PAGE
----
I think racists think highly of themselves because they’re just too insecure of having to know that people despite how people may view them as part of a third world country, are doing better than them. I say stop racism in all forms, and in all environments!

    • Marty Weintraub

      @Min Li: This post is not about someone being a racist or not. Rather, we aim to highlight how any individual can be accused, in public, without any sort of due-process law behind the attack. We have no idea whether anyone is or is not a racist and this post does not take a position on anything other than the phenomenon of social media.

  • Ministry of Truth

    I’m from Latvia.

    The whole thing’s not so straightforward as it appears to be. To me, there are at least three aspects worth observing in this case.

    Firstly, social networking is very much like a virtual landfill site, both in terms of its contents generated by random users and in terms of the language and depth of thought shown by general public. While thousands of people litter the Internet with their hundred thousandth copy of sunset photography each day, to no avail, some others use Twitter, Facebook and what not else to get their agenda through, with similar effect. So be prepared, there’ll be more and more of this nonsense, as time goes by.

    Secondly, the row over the doctor’s views started from pietiek.com, a site dealing with scandalous facts of in-house corruption in Latvia. The analysts behind the scandalous publications probably are doing what they can to stir up the torpid nation. And the reason for the fire to spread so quickly and violently was, in part, because of some dirty tricks some members of the ruling political party Vienotiba did just recently, in the course of formation of the new government, to get some ministerial posts. But that’s more of an inner affair.

    Thirdly, the fire-spitting comments may be viewed as just another example of the Interfronte sentiment burning deep inside young and simple-minded people who have failed to realise, over a term of 20 years, that Latvia is no longer part of Russia, that it has restored its national independence, banner, language, bank, currency, borders, laws, courts, and supreme legislative bodies and administrative institutions, and so forth. So, probably with the unofficial backing by the Kremlin power, to some extent, they’re doing what they can. What does not kill us, makes us stronger, I’m sure. 🙂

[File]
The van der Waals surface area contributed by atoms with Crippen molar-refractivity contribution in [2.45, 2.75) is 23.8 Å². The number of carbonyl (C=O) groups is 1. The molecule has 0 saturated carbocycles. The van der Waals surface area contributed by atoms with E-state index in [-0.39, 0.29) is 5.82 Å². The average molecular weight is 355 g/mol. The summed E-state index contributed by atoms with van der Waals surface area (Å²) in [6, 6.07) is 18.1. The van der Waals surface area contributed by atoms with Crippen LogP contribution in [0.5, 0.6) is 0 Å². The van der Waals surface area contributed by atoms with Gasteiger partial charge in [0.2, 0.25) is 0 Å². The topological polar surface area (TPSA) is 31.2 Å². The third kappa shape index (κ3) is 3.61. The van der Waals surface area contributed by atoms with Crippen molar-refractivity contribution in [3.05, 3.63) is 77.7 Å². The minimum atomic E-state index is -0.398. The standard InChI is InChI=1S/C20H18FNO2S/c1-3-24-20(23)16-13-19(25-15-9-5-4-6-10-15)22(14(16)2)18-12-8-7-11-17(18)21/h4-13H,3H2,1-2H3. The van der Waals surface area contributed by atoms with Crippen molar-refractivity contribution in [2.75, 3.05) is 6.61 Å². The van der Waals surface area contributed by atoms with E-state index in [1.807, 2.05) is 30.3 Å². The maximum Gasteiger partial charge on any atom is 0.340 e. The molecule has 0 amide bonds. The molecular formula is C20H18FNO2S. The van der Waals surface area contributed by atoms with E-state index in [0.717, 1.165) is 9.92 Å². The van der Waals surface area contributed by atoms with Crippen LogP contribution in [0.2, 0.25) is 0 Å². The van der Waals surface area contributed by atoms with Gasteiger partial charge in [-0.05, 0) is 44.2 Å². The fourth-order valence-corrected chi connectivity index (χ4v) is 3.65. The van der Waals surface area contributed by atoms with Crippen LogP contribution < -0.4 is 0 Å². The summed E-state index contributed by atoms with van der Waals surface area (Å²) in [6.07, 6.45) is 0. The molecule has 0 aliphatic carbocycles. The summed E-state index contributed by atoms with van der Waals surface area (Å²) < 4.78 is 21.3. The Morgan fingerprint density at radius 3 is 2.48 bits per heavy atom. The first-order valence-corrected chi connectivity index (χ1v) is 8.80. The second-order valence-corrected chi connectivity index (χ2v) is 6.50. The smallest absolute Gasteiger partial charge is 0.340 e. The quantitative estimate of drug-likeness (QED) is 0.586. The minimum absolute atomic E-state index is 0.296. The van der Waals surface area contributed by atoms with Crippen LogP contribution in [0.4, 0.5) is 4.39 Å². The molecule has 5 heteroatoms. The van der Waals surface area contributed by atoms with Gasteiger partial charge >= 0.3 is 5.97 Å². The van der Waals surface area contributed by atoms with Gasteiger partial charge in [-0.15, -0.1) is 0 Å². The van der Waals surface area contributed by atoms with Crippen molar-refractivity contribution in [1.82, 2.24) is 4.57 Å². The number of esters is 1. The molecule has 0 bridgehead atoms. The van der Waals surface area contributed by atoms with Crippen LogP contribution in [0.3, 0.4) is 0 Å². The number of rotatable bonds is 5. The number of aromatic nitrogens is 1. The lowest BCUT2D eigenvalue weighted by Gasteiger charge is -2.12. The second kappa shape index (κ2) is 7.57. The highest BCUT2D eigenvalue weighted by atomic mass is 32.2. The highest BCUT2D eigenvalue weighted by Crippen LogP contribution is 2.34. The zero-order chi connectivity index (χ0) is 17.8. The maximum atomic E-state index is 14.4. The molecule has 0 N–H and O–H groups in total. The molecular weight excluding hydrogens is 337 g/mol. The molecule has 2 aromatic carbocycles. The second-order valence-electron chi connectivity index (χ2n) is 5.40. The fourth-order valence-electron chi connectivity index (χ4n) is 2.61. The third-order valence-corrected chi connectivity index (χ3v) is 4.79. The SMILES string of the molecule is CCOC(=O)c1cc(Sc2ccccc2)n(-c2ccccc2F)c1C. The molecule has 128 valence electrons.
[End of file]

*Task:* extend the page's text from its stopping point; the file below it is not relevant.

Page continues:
• Marty Weintraub

      @Ministry of Truth: Thanks for the comment. I think that parts of it are off-topic, still you make some interesting points about social media. That said, you get credit for using the word “torpid” in a comment. Thanks for stopping by.

  • I. Weimer

    Dear Marty,
    I think if you had sufficient evidence to believe that there was a racist working at your local clinic/school/whatever, you’d have sent them a letter, regardless of how many other people sent theirs. And these people posting on Mayo’s wall clearly know more about the matter than you do, at least because they can read Slucis’s actual words, and you cannot. I get that for you this is a marketing/IT matter, but when people are insulted, they don’t care about how pretty and professional a Facebook page might look afterwards. If the Third Reich had had a Facebook page way back when, would you be concerned about all the “spam” it’d be getting from the Jews worldwide? All those canned messages are like an unwanted pregnancy — an inconvenience, but it’s nice to know that someone cared enough to have sex with you. I think it’s better if folks complain, even if it’s a double-edged sword, than if it goes completely unnoticed.
    I think your somewhat patronising tone in the comments is uncalled for, but a nice post and something to think about nonetheless.

    • Marty Weintraub